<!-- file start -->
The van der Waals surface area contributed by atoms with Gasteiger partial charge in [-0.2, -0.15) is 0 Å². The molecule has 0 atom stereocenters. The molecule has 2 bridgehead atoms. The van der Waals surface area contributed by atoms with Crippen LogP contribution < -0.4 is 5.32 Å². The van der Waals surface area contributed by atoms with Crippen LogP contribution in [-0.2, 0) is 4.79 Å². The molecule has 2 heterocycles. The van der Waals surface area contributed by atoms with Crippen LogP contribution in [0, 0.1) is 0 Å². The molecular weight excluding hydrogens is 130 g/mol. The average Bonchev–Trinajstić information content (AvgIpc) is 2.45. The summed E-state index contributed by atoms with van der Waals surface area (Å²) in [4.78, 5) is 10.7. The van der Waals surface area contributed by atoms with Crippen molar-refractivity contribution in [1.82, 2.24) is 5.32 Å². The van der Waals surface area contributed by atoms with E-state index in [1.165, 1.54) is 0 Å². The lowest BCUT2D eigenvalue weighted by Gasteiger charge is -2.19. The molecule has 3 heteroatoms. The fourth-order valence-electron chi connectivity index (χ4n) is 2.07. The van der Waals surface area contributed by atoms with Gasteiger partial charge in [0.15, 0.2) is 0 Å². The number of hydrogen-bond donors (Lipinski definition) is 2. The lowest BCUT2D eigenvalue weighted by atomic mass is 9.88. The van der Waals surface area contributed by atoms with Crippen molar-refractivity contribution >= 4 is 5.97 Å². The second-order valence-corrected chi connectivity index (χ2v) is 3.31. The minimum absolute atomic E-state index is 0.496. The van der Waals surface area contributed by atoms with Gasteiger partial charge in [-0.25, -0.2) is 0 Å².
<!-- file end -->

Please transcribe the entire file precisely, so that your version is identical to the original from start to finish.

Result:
The van der Waals surface area contributed by atoms with Gasteiger partial charge in [-0.2, -0.15) is 0 Å². The molecule has 0 atom stereocenters. The molecule has 2 bridgehead atoms. The van der Waals surface area contributed by atoms with Crippen LogP contribution < -0.4 is 5.32 Å². The van der Waals surface area contributed by atoms with Crippen LogP contribution in [-0.2, 0) is 4.79 Å². The molecule has 2 heterocycles. The van der Waals surface area contributed by atoms with Crippen LogP contribution in [0, 0.1) is 0 Å². The molecular weight excluding hydrogens is 130 g/mol. The average Bonchev–Trinajstić information content (AvgIpc) is 2.45. The summed E-state index contributed by atoms with van der Waals surface area (Å²) in [4.78, 5) is 10.7. The van der Waals surface area contributed by atoms with Crippen molar-refractivity contribution in [1.82, 2.24) is 5.32 Å². The van der Waals surface area contributed by atoms with E-state index in [1.165, 1.54) is 0 Å². The lowest BCUT2D eigenvalue weighted by Gasteiger charge is -2.19. The molecule has 3 heteroatoms. The fourth-order valence-electron chi connectivity index (χ4n) is 2.07. The van der Waals surface area contributed by atoms with Gasteiger partial charge in [0.15, 0.2) is 0 Å². The number of hydrogen-bond donors (Lipinski definition) is 2. The lowest BCUT2D eigenvalue weighted by atomic mass is 9.88. The van der Waals surface area contributed by atoms with Crippen molar-refractivity contribution >= 4 is 5.97 Å². The second-order valence-corrected chi connectivity index (χ2v) is 3.31. The minimum absolute atomic E-state index is 0.496. The van der Waals surface area contributed by atoms with Gasteiger partial charge in [-0.25, -0.2) is 0 Å².